Their main function is to foretell the future by throwing up the bones. After several throws, during which the bones fall into different positions, the inyanga studies them and relays the message in lyrical siSwati. The other prominent traditional healer is the sangoma. Mostly women, sangomas are called to heal physical and mental problems, attend a number of ceremonies and act as counsellors.
For divining, the sangoma relies on spirit possession. Both the inyanga and sangoma practise herbal medicine along with their other functions. Unlike Uganda's traditional leaders who have never studied medicine, the Inyangas of Swaziland are well trained traditional healers from the powerful school of Siteki.
Siteki is one of the must see features in Swaziland. Offering a cool respite in the Lebombo Mountains from the plains below, the town of Siteki, takes its name from a story from the days of Mbandzeni, great-grandfather of the present King, who gave his troops permission to marry here. But Siteki is not just about a marrying place.
It is renowned for its Inyanga and Sangoma School, a government school to train healers and diviners. It's a fascinating mix of botany, spiritualism and natural science.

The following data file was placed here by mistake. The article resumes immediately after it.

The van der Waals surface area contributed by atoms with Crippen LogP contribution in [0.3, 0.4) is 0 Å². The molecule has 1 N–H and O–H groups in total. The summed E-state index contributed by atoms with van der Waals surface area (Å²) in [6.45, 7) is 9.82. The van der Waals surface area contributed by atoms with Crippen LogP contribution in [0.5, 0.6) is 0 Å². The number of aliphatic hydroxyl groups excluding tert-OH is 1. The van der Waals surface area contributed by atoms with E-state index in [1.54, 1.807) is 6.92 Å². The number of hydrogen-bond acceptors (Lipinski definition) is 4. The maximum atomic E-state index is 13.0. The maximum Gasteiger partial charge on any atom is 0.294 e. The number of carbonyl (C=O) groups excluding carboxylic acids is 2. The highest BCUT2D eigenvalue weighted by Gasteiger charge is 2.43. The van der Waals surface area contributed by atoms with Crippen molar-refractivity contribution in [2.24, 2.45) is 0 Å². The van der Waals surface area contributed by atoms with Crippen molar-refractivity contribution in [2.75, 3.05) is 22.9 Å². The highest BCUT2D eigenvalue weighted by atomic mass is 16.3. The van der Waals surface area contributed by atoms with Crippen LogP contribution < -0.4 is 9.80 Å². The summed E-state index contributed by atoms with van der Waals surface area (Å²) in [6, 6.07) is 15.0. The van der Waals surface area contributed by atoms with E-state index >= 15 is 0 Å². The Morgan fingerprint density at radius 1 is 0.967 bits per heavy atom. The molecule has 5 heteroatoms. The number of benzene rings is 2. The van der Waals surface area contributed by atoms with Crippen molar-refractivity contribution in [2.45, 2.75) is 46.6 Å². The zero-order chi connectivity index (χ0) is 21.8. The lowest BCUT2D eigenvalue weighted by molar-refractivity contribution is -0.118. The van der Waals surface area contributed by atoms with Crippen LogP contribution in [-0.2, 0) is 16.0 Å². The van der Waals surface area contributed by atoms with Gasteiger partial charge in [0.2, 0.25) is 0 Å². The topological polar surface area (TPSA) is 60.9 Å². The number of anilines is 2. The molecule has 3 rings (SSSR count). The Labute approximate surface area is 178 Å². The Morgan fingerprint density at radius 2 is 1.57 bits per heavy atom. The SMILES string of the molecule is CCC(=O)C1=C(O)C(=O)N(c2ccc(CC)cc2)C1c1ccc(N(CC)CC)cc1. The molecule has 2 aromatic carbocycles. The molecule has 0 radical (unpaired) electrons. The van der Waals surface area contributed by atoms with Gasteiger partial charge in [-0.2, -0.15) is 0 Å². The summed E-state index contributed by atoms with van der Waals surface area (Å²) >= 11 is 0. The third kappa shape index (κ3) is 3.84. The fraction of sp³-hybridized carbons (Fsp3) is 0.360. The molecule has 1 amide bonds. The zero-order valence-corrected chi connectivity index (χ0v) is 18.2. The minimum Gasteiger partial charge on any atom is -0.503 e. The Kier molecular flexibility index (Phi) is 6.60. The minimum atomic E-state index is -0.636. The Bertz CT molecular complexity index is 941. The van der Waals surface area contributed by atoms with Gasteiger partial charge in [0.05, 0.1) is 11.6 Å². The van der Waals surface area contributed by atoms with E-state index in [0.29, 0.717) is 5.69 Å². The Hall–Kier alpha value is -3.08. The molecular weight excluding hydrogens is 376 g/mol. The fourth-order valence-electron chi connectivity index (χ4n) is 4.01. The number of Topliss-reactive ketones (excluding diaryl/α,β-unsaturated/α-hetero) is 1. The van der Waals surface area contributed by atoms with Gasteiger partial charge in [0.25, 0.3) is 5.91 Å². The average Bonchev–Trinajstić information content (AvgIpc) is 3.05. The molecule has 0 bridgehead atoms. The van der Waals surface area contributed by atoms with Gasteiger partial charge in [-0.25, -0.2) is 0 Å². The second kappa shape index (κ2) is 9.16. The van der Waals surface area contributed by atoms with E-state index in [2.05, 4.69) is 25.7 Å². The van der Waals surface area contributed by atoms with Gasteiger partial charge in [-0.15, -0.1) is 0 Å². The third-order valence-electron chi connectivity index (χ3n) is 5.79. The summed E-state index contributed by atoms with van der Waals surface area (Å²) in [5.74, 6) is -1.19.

Not far from Siteki is the Muti-Muti Nature Reserve, used by practitioners at the Inyanga and Sangoma School for collecting herbs used in their work. Then there is Ezulwini, called the Place of Heaven, is a showcase for Swaziland's amazing natural beauty. It's along story. But all good things, they say, come to an end. It was time to go. As i sat down on the plane, i looked out the window at my last view of Swaziland for who knows how long. as well as the centre of entertainment for the nation.
The lush valley is home to the Mlilwane Wildlife Sanctuary, hot mineral springs, and the Mantenga Falls.